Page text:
14. Having responded to the State court action, Bishop vonRosenberg's group (which -- remember, is claiming that they are the rightful occupants of the incorporated religious organization which filed the original state court complaint, and that Bishop Lawrence and his trustees are mere temporary interlopers) now filed on April 3, 2013 a pleading which removed the state court action to the same federal District Court in which the Lanham Act suit was pending.

15. With this measure, Bishop vonRosenberg's group (and ECUSA itself) have now doubled down on their attempts to get this matter out of the South Carolina State court system, and into the South Carolina federal courts. Any defendant to a state-court lawsuit which could have been brought in federal court originally may, within a specified time period, remove that case to the local federal court, as though it had been filed there in the first instance. But the key to this trick is that the complaint, fairly read, must state claims under federal law. It is only by virtue of such claims that the federal court may take jurisdiction of the claims (since there is no diversity of citizenship between the parties here).

16. And here is where ECUSA and its attorneys will have their work cut out for them. On April 7, 2013, Bishop Lawrence and his attorneys filed a motion to remand the removed action back to the state court. This pleading states very well all the reasons why the original complaint could not have been heard by a federal court in the first instance, and also shows why Bishop vonRosenberg's and ECUSA's filings in State court constituted a waiver of their right to argue that federal claims were involved in the state-court action.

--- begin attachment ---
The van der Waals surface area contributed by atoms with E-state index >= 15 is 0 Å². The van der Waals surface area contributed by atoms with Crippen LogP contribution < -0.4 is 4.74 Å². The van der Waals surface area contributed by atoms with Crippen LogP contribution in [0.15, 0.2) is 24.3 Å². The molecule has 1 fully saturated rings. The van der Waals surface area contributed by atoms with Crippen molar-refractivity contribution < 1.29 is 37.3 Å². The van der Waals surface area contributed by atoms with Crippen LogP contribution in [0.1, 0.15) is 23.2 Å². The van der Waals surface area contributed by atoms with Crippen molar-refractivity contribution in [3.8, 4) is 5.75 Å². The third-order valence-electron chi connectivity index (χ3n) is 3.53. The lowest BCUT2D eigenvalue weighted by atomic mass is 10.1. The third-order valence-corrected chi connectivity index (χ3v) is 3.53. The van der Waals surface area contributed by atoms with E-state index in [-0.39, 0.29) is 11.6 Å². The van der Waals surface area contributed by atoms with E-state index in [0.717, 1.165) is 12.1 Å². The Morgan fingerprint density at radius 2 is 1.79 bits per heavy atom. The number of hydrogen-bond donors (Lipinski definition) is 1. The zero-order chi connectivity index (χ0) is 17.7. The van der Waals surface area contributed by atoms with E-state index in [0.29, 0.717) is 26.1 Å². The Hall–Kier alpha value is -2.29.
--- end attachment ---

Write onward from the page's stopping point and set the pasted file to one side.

So that is where matters stand in South Carolina as of this writing. The ball is clearly with the federal judge in the federal District Court in Charleston (the two cases have separate file numbers at present, but they are in front of the same judge -- the Hon. C. Weston Houck, who has senior status on that court (meaning that he is semi-retired, and hears cases only that he agrees to hear). He and his law clerks are no doubt now sorting through the welter of pleadings that have cascaded into his court in recent weeks. It is up to him whetehr or not he will schedule a hearing on the various motions, or will simply issue a ruling once all the reply memoranda have been filed.